December 9, 2014 - 09:28 AMT
Al Qaeda comes out publicly against IS practice of beheading

Nearly a decade ago, Ayman al-Zawahiri — the man who would go on to become the head of al Qaeda — wrote a letter to his deputy in Iraq, scolding him for beheading hostages and posting videos of their execution online, the New York Times reports.

According to the report, he explained that although he was in favor of killing the enemy and agreed with the principle of sowing terror, the scenes of slaughter risked turning public opinion against their organization. His advice was to be more discreet: “Kill the captives by bullet.”

The letter — written in 2005 and recovered by American forces in Iraq — was addressed to Abu Musab al-Zarqawi, the founder of the group that would become the Islamic State, which split off from the Qaeda network earlier this year.

On Monday, Dec 8, al Qaeda came out publicly against the practice of beheading in a strongly worded interview with one of its field commanders, making clear that the organization founded by Osama bin Laden was more pragmatic and as a result less extreme than its jihadist rival in Syria — which has turned the act of decapitation into a signature of its brutality.

In a 43-minute video, Nasr bin Ali al-Ansi, a military strategist and official of Al Qaeda’s branch in Yemen, is asked whether he condones recent beheadings. He says that although some Qaeda members may have carried out such acts, the organization does not sanction the practice.

“No doubt, some of our brothers were affected by seeing scenes of beheadings that were spread recently. We do not accept — and we strongly reject them,” al-Ansi says, according to a transcript provided by SITE Intelligence, an organization that tracks jihadist propaganda. “Recording such acts and spreading them among the people in the name of religion and jihad, we see as a big mistake. It is not acceptable, no matter the justification.”

He makes clear that the position he is articulating is not just his own, or even that of al Qaeda’s branch in Yemen known as al Qaeda in the Arabian Peninsula, but rather is the guidance of the group’s most senior current leaders — and reflected the wishes of Osama bin Laden himself. “Therefore, I assert that whoever does such actions,” he says, “he has violated the command of Sheikh Osama.”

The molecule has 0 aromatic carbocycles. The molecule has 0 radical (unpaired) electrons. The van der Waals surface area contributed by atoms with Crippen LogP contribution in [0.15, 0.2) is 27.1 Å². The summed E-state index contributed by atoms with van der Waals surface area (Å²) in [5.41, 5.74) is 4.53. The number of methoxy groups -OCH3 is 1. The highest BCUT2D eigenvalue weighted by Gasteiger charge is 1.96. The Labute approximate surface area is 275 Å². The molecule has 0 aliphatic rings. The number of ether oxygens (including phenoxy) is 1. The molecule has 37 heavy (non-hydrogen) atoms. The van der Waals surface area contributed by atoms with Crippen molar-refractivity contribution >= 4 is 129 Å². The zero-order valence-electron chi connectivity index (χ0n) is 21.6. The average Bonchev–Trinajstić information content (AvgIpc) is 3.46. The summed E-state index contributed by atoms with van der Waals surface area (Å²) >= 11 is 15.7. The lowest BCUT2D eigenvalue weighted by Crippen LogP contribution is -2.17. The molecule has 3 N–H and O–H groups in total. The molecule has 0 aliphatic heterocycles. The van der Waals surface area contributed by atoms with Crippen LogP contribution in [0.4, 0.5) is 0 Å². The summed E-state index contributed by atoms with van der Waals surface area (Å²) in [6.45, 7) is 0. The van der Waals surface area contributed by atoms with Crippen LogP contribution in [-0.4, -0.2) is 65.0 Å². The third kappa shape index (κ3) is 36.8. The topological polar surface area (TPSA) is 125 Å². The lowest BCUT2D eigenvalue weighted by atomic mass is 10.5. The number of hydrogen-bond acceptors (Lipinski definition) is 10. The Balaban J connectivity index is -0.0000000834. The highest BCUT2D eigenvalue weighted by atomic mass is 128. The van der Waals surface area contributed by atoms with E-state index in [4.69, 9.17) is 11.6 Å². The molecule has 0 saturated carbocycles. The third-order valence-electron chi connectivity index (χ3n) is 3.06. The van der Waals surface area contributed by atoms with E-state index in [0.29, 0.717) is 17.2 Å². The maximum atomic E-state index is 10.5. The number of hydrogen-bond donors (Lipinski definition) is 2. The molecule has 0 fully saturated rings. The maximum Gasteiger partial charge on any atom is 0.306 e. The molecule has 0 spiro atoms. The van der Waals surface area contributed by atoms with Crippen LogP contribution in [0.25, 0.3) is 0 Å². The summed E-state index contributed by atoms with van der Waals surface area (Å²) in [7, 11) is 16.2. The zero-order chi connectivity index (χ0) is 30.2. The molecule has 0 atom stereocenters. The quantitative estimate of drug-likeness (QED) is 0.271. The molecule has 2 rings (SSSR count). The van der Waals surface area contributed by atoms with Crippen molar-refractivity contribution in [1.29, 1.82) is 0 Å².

A veteran of al Qaeda, al-Ansi moved to Afghanistan in the 1990s to train in the group’s elite camps. He was dispatched by bin Laden to the Philippines in 2001 to help guide jihadists there, including by teaching them the principles of Shariah law, as well as military tactics.

According to the NYT, he says in Monday’s video that bin Laden specifically asked him to stress to the cell in the Philippines that recording scenes of brutality was forbidden.

The Islamic State cemented its place as one of the world’s most brutal terror organizations this August, when it began recording the beheadings of its American hostages, starting with the 40-year-old freelance journalist James Foley.

Last month, in one of its most horrific videos, the group posted a lengthy, cinematic production showing the decapitation of dozens of Syrian soldiers — with the camera panning over each of their faces in the moment before they are killed. As if to draw out the horror, the screen goes to black just before they are executed and the viewer hears the panicked breathing of the victims waiting to have their throats slit.

As if to underscore the centrality of beheading, the Islamic State also posted photographs showing children decapitating their dolls.

Al Qaeda’s prohibition against beheading does not mean it is necessarily less murderous, NYT says. Over the weekend, Qaeda fighters in Yemen shot the American hostage Luke Somers, moments before SEAL Team 6 commandos reached the compound where he was being held captive.

And last week, the group’s affiliate in Syria, the Nusra Front, posted a photograph of a Lebanese hostage being executed. Tellingly, the image shows the man kneeling as a fighter aims a gun at his head. Though the moment of death is not shown, the clear implication is that he was — in keeping with the advice of senior leaders — killed by bullet.

Photo: Reuters